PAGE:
Supervisors: Dr Charlotte Burn and Dr Troy Gibson

Department: Pathobiology and Population Sciences 

Project Details

In this full- or part-time MRes, you will aim to help identify the handling methods that are best for pet and laboratory rat welfare. Previous questionnaire data revealed that at least eight different handling methods are used to lift laboratory rats. Lifting by the tail was associated with reports of stress-related behavior, and the most commonly used method, ‘shoulder saddle’, showed no significant improvement over tail-lifting, unlike some other methods. This MRes extends that research to also incorporate restraint methods, which are used for rat health examinations and scientific purposes, but which can be stressful for rats. The project comprises two parts: analyzing existing questionnaire data and a behavioral comparison of lifting or restraint methods. 

The questionnaire data will be statistically analysed to describe commonly used restraint methods for rats, reasons for usage, and characteristics of handlers who use different methods. You will be supported to use generalized linear models and content analysis of free text responses to analyse the data, shaping recommendations and future research directions. 

You will then conduct a behavioral study to compare handling methods in laboratory rats. You will compare the most commonly used methods, evaluating rat behavior and stress-related porphyrin secretion (non-invasively) during and after handling. The prediction is that methods causing poorer welfare will lead to more stress-related behaviors and increased porphyrin secretion. You will help communicate the findings to both animal research and veterinary communities to encourage the adoption of the best handling methods for rat welfare.  

During the MRes, you will join the RVC’s Animal Welfare Science and Ethics (AWSE) team, where we lead animal behaviour, welfare and ethics research and teaching that covers diverse animal species and sectors. This is primarily an in-person MRes, so you will be based at our Hawkshead campus, and at times be required to work in London, especially for the behavioural study. The MRes can be done either full time or part time (100%, 80% or 50% FTE). 


  1. Burn, C. C., Camacho, T., & Hockenhull, J. (2023). Lifting laboratory rats: A survey of methods, handlers’ reasons and concerns, and rat behavioural responses. Applied Animal Behaviour Science, 268, 106077. 

  2. Cloutier, S., Panksepp, J., & Newberry, R. C. (2012). Playful handling by caretakers reduces fear of humans in the laboratory rat. Applied animal behaviour science, 140(3-4), 161-171. 

  3. Henderson, L. J., Smulders, T. V., & Roughan, J. V. (2020). Identifying obstacles preventing the uptake of tunnel handling methods for laboratory mice: An international thematic survey. PLoS One, 15(4), e0231454.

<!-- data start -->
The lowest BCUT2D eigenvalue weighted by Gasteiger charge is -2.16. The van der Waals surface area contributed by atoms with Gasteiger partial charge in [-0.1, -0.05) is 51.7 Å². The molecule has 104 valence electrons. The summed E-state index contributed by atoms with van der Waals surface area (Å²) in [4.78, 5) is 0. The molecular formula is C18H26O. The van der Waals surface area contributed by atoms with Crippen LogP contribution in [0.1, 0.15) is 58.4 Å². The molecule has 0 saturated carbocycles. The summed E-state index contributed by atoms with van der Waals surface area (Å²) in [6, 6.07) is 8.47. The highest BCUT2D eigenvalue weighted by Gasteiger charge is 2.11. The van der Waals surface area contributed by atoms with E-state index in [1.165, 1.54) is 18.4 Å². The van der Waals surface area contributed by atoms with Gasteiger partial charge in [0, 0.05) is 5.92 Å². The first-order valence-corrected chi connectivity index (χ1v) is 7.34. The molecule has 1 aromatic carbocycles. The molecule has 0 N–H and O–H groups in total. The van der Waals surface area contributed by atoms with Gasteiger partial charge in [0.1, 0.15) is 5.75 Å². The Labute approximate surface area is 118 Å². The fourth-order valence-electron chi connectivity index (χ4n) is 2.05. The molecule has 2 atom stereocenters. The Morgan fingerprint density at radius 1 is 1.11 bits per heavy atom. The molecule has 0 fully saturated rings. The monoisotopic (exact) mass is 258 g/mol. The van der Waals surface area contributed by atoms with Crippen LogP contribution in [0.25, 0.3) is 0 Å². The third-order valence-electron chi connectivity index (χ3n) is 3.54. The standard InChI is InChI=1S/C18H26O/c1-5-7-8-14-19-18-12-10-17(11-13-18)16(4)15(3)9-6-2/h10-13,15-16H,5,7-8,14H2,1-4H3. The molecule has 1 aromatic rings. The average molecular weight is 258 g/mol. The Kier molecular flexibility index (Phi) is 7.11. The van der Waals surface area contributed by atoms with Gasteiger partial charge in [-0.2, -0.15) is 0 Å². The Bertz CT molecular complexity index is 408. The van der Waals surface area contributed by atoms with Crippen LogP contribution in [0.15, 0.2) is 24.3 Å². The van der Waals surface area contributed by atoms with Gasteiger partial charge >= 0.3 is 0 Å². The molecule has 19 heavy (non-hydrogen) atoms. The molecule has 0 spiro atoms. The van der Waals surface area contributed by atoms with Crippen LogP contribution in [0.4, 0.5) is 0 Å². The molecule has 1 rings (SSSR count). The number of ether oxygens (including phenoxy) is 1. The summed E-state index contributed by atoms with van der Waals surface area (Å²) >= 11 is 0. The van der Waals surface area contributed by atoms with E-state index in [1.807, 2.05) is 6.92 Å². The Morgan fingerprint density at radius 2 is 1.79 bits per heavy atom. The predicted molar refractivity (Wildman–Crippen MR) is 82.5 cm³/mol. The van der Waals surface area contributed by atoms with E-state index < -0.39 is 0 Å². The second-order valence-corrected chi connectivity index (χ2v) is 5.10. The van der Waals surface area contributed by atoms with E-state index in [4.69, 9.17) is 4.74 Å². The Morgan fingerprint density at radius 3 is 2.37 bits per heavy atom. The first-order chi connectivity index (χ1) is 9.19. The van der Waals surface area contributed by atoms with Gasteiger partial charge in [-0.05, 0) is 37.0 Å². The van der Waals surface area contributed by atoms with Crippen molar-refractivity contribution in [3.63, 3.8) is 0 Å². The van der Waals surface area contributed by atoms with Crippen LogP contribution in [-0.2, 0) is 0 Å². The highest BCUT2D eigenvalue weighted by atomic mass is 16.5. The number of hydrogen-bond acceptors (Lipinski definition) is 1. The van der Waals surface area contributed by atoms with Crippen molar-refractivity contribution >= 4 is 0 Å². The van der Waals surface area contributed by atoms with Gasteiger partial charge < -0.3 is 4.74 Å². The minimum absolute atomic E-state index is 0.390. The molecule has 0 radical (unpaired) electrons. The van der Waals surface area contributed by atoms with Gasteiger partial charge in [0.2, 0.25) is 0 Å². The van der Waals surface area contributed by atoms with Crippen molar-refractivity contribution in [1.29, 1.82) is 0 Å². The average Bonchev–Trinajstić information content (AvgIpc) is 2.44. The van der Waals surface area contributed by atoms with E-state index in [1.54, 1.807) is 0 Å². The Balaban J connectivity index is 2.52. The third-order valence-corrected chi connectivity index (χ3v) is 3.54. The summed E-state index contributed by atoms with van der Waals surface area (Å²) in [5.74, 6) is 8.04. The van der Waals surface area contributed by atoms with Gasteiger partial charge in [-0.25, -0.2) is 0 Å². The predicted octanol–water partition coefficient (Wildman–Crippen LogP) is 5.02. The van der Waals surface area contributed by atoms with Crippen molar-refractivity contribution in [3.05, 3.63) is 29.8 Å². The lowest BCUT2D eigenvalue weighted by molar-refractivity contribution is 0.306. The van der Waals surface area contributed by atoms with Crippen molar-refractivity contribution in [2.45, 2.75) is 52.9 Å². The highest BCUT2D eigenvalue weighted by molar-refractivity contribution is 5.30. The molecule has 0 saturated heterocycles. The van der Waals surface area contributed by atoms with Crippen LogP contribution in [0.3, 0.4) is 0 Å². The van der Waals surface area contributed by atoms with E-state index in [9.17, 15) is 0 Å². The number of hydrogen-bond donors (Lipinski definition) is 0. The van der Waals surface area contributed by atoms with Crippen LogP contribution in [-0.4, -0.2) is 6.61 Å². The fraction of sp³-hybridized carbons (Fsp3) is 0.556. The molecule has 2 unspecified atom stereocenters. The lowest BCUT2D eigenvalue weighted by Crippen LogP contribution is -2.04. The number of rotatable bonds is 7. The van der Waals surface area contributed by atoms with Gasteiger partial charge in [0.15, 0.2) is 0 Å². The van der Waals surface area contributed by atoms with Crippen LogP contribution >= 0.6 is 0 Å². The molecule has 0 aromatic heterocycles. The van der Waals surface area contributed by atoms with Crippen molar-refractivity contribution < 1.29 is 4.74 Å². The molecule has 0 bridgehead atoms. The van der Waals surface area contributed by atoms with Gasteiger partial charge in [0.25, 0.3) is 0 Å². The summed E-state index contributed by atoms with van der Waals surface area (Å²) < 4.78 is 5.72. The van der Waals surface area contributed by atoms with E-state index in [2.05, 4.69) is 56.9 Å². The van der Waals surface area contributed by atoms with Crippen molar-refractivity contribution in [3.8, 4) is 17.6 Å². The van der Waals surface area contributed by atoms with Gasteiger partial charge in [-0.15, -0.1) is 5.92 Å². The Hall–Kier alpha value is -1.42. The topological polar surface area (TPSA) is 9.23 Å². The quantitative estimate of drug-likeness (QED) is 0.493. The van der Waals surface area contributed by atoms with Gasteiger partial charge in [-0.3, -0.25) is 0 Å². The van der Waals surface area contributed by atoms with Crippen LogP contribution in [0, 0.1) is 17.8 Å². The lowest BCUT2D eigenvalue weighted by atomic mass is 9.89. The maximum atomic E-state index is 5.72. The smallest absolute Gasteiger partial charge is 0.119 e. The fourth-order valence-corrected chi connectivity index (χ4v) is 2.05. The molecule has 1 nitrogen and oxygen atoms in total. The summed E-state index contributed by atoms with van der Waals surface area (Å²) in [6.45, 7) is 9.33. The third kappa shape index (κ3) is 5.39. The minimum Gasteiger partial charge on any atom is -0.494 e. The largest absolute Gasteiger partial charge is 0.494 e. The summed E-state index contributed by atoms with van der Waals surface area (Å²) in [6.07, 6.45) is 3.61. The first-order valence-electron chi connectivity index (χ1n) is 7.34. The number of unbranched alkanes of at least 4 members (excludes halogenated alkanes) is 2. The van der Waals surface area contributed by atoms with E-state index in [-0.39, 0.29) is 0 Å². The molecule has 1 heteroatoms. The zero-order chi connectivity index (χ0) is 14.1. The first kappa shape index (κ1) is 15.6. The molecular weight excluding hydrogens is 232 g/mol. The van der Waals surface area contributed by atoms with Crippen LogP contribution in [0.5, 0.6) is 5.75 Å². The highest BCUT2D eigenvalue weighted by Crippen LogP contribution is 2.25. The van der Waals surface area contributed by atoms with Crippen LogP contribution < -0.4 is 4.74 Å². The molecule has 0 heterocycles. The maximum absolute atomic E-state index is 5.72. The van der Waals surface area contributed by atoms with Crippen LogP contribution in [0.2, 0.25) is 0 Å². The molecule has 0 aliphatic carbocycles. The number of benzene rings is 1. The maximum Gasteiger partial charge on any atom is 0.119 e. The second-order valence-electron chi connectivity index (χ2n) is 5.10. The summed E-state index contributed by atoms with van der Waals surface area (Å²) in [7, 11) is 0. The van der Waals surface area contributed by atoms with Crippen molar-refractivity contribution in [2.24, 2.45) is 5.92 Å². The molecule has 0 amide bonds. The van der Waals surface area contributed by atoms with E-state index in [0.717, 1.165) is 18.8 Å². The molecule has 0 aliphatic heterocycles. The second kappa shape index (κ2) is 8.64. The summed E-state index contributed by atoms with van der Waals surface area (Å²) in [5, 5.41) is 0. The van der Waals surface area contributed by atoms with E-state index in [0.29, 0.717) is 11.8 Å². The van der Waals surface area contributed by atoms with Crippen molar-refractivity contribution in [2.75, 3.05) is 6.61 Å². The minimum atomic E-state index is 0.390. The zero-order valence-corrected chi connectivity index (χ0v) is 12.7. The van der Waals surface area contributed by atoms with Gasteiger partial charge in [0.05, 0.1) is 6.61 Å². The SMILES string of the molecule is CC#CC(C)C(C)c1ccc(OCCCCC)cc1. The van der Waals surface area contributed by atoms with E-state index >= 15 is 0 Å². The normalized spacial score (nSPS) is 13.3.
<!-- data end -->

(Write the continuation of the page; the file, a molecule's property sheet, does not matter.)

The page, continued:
4. Stuart, S. A., & Robinson, E. S. (2015). Reducing the stress of drug administration: implications for the 3Rs. Scientific reports, 5(1), 14288. 



  • Must meet our standard MRes entry requirements.
  • A Bachelor’s degree in Animal Welfare Science, Veterinary Medicine, Biology, Psychology, or a related field 
  • Experience in research including collecting, analysing and reporting original data (e.g. for an undergraduate science project) 
  • Willingness and aptitude for learning new practical and analytical techniques 
  • Commitment to ethical considerations in animal research, including compliance with relevant regulations and guidelines 
  • Ability to work independently, as well as in a team with a diversity of viewpoints 


  • Demonstrable knowledge of the 3Rs in animal research, especially Refinement 
  • Experience handling rodents or other small animals 
  • Experience of quantitative statistical modelling and/or qualitative data analysis 
  • Demonstrable knowledge of animal welfare assessment and/or human behaviour change 
  • Excellence in written and/or oral communication, e.g. publication or award 

This can be taken full-time or part-time (12months FTE) project commencing in October 2024, based at RVC's Hawkshead campus. This project involves working with laboratory animals. 


Partially funded: The lab will be covering the project costs, with the MRes student expected to meet the course fees and their living expenses. Funding to cover the fees is currently being sought, but this cannot be guaranteed, so applicants may request an update before application or interview.  

International applicants are welcome to apply but must be able to fund the difference between "Home" and "Overseas" tuition fees. Please note that EU/EEA and Swiss national students may no longer be eligible for the “Home” rate of tuition fees, dependent on personal circumstances (including immigration status and residence history in the UK) and UK government rules which are currently being developed. For up-to-date information on fees for EU/EEA and Swiss national students following Brexit please see our fees and funding page. 

How to Apply

For more information on the application process and English Language requirements see How to Apply.

Deadline: 1pm UK time, Friday 5th April

We welcome informal enquiries - these should be directed to Charlotte Burn (

Interview date and location: TBC

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